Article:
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The Fiscal Gulch, The Rainy Day Cap and Again the Affordable Care Act Rears Its Head

By: Allison Small

Just in time to welcome the Texas Legislature back for its 83rd session, the Texas Comptroller had some good news for the state. For the coming 2014-2015 biennium, the state’s general revenue collections from taxes, fees and other income is estimated to be $96.2 billion, of which about $3.6 billion would be set aside for future transfers to the Rainy Day Fund. This leaves approximately $92.6 billion in net general revenue. The Comptroller also stated that added to the estimate is a projected $8.8 billion ending balance from the current biennium, giving the Legislature an estimated $101.4 billion for general purpose spending for the next biennium. The total revenue situation is significantly better than the starting revenue for the previous 82nd legislative session of $72.2 billion (2.9% lower than the previous biennium) which triggered significant cuts in state spending. Additionally, the $8.8 billion good news projection appears just in time to save the state from falling head long into the “Fiscal Gulch”.

Not quite a fiscal cliff, but last session the Legislature significantly under- funded state Medicaid to the tune of $4.7 billion and rolled education payments one month into the next fiscal year to the tune of approximately $2 billion. The $4.7 billion under-funding created a “Fiscal Gulch” that had to be addressed upon the Legislature’s return, or the Medicaid program would run out of money. The Medicaid $4.7 billion short fall will leave the Health and Human Services Commission penniless by the end of March unless the Legislature intervenes and the $8.8 billion ending balance will likely be welcomed to avert the “Gulch” calamity. It is reasonable to assume that many different factions will also have designs on the $8.8 billion. Last session saw considerable reductions in rates (approximately 2% across the board) paid to Medicaid services providers and there will be pressure to restore those cuts, especially since a surplus would indicate that perhaps the cuts were not indeed necessary to balance the budget in the first place. All rhetoric aside, the news from the Comptroller is welcome news indeed as appropriators begin their work on the 2014-15 budget and provide hope that the Medicaid bills, for this year, will continue to be paid.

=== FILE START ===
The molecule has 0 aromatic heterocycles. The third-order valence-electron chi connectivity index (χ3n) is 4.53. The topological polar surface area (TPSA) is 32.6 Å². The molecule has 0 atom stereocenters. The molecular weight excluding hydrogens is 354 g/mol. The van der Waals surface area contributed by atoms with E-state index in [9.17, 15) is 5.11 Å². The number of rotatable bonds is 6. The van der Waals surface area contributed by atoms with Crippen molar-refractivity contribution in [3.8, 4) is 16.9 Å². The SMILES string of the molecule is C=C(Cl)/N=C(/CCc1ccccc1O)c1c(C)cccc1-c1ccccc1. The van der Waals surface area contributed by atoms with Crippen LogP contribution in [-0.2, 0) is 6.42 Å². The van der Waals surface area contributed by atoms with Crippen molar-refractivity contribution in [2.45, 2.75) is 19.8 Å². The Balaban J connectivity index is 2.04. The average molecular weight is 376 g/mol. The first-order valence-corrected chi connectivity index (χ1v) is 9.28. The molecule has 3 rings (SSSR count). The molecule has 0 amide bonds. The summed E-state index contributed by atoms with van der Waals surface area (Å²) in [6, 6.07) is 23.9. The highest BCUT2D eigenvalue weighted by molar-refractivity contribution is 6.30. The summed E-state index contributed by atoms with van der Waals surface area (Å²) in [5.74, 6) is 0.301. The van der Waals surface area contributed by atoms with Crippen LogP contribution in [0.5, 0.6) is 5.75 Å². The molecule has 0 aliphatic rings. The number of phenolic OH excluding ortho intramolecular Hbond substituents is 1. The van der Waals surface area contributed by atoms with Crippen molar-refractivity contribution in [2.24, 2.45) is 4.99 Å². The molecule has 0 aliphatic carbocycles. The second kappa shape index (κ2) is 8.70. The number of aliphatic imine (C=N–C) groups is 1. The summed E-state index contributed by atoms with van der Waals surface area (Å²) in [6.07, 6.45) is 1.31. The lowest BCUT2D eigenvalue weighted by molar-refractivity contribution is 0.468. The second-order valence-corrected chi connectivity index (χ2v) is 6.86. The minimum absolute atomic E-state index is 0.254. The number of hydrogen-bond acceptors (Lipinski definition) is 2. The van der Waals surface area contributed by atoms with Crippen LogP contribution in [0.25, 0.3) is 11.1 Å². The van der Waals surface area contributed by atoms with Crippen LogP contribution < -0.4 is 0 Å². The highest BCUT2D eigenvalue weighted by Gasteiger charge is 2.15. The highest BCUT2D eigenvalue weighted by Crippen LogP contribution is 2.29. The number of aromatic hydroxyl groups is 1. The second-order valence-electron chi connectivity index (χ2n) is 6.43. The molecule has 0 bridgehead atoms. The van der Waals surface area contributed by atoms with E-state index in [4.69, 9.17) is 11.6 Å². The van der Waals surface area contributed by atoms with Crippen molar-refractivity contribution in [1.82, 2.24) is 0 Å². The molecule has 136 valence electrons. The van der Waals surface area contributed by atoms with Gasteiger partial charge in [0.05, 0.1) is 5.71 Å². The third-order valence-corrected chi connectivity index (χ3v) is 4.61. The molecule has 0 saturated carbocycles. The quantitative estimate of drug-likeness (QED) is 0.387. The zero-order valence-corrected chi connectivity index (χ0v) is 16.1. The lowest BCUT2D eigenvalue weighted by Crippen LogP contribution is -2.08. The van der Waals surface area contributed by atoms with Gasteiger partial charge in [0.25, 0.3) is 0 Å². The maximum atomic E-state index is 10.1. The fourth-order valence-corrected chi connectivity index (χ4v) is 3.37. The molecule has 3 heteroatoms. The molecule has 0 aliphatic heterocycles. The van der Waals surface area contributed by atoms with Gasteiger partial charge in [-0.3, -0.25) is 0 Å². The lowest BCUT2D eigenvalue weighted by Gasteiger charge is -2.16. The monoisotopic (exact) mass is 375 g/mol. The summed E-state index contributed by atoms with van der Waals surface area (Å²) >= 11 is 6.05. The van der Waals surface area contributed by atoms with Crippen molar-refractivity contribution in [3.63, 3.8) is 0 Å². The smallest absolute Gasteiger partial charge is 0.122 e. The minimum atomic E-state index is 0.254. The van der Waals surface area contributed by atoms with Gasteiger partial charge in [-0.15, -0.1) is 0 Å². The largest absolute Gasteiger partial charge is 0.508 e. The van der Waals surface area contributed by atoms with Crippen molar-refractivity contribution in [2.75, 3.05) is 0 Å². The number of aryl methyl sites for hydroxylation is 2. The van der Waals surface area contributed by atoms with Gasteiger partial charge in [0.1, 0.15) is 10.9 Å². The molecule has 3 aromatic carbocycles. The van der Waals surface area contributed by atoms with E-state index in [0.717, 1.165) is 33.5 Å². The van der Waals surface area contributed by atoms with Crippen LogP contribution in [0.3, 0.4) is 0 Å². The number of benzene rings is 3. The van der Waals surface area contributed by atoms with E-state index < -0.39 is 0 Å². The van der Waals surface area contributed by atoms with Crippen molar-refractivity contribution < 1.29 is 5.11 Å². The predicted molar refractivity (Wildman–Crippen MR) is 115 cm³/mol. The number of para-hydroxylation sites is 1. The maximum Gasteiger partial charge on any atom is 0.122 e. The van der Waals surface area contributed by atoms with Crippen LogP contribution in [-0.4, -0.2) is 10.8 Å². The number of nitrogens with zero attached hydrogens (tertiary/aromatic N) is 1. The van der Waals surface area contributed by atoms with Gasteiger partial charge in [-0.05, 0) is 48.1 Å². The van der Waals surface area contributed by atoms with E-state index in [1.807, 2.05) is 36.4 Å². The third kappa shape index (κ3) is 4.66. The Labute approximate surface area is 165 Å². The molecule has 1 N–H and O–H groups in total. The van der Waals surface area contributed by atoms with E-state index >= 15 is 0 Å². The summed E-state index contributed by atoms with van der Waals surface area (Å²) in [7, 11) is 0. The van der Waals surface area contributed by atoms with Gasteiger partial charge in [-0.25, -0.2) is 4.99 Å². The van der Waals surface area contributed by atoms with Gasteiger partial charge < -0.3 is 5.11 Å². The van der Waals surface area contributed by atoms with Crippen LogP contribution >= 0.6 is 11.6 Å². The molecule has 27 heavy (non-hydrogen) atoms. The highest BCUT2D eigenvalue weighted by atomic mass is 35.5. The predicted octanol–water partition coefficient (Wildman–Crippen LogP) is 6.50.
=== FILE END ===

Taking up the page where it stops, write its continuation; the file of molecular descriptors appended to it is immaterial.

Being awash with money creates another interesting dilemma. At the end of the current biennium, the state’s Rainy Day Fund, formally called the Economic Stabilization Fund, will have a balance of about $8.1 billion, absent any appropriation that might be made by the Legislature. At the end of the 2014-15 biennium the balance is projected to be approximately $11.8 billion. The Rainy Day Fund total is capped however. The fund cannot exceed 10 percent of the amount of general revenue raised by the state during the prior biennium. After the cap is reached then no additional revenue may be transferred into the fund. What this means in practical terms is that given the revenue picture for Texas, the Rainy Day Fund stands a good chance of hitting the cap this coming biennium. The state leadership has a long history of conserving the fund for special circumstances, and rarely has the fund been tapped. The state leadership has already floated out ideas like water infrastructure and highway construction and maintenance as potential uses for the fund. There will also be pressure on the Legislature to address some other critical issues through the use of the fund while saving the more favorable revenue estimate totals from the Comptroller for appropriators to address the customary needs such as caseload growth in health and human services and student growth in public education.